The sun has set on the Ferrari California T and a new V-8-powered grand tourer has arrived to carry its torch. In August, Ferrari revealed the sharper, more defined Portofino to replace the California T. Now the car's made its debut at the 2017 Frankfurt Motor Show.
We use adjectives such as "sharper" because, well, look at it. The Ferrari Portofino certainly remedies the softer looks of the Ferrari California T that, whether Ferrari will call it one or not, is the entry-level vehicle to the brand. Ferrari decided on a two-box fastback configuration for the Portofino, something rarely seen in a hard-top convertible. Does it work? Oh yes, it does. The results are a sleeker shape that Ferrari says is also more aerodynamic than the California T. The design also brings Ferrari's most humble model in line with the Italian sports car maker's current design motif; we see plenty of 812 Superfast here, and that's a good thing in our eyes.
The Ferrari Portofino is powered by the marque's 3.9-liter turbocharged V-8 engine, though don't mistake it for the outgoing unit in the Ferrari California T. Ferrari has outfitted the engine with new pistons and con-rods, plus a new intake system is onboard. These tweaks, combined with a new engine calibration, provide 40 additional horsepower over the California T for a grand total of 592 hp on tap. With the extra power, a sprint from 0-62 mph happens in 3.5 seconds.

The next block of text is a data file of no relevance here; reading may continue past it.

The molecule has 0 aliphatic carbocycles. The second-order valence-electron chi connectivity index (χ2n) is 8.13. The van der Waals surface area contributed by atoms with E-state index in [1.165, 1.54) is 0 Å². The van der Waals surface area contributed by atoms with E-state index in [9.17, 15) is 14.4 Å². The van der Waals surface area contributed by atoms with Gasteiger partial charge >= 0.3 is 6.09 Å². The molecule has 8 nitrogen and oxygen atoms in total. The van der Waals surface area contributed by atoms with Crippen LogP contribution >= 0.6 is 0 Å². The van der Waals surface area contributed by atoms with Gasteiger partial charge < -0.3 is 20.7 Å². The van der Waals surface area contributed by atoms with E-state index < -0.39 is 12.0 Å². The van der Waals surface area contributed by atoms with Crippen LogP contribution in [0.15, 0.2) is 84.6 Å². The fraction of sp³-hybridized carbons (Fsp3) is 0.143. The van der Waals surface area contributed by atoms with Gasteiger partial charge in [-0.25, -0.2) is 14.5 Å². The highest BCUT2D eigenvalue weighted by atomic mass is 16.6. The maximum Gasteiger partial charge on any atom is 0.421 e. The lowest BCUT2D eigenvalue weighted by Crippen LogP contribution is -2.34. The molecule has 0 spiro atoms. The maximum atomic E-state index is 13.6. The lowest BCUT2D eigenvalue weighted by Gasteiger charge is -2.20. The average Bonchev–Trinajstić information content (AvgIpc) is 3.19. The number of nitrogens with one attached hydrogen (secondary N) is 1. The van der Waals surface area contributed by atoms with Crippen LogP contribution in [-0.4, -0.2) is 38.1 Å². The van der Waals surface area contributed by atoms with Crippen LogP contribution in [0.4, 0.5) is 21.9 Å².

Additional engineering improvements include a one-piece-cast exhaust header to eliminate turbo lag and a variable boost management system to provide optimal torque in every gear. Really, the Ferrari Portofino and California T are related only in the segment they serve. The Portofino rides on a new chassis, which Ferrari says provides unspecified "significant weight savings" but an increase in torsional rigidity.
Purists may be upset to read the Ferrari Portofino also moves to electric power steering, but the marque promises it's for the better. The steering ratio has been reduced by 7 percent with the electric setup and steering should be even more responsive than the California T. Plus, Ferrari says it plays quite well with the Portofino's third-generation electronic-rear differential and updated damping system.
Of course, this is still a grand tourer, not a hardcore sports car. Comfort is amplified with 18-way electrically adjustable seats that provide greater leg room over the California T and a new wind deflector to further reduce airflow by 30 percent in the cabin. One doesn't purchase a Ferrari grand tourer with the possibility of ruffled hair upon arriving at a destination. Additionally, there's a 10.2-inch touchscreen unit, a new air conditioning system, and steering wheel.
As we bid farewell to the Ferrari California T, we await the dawn of the Portofino.
For more from the Frankfurt Motor Show, head to our dedicated hub.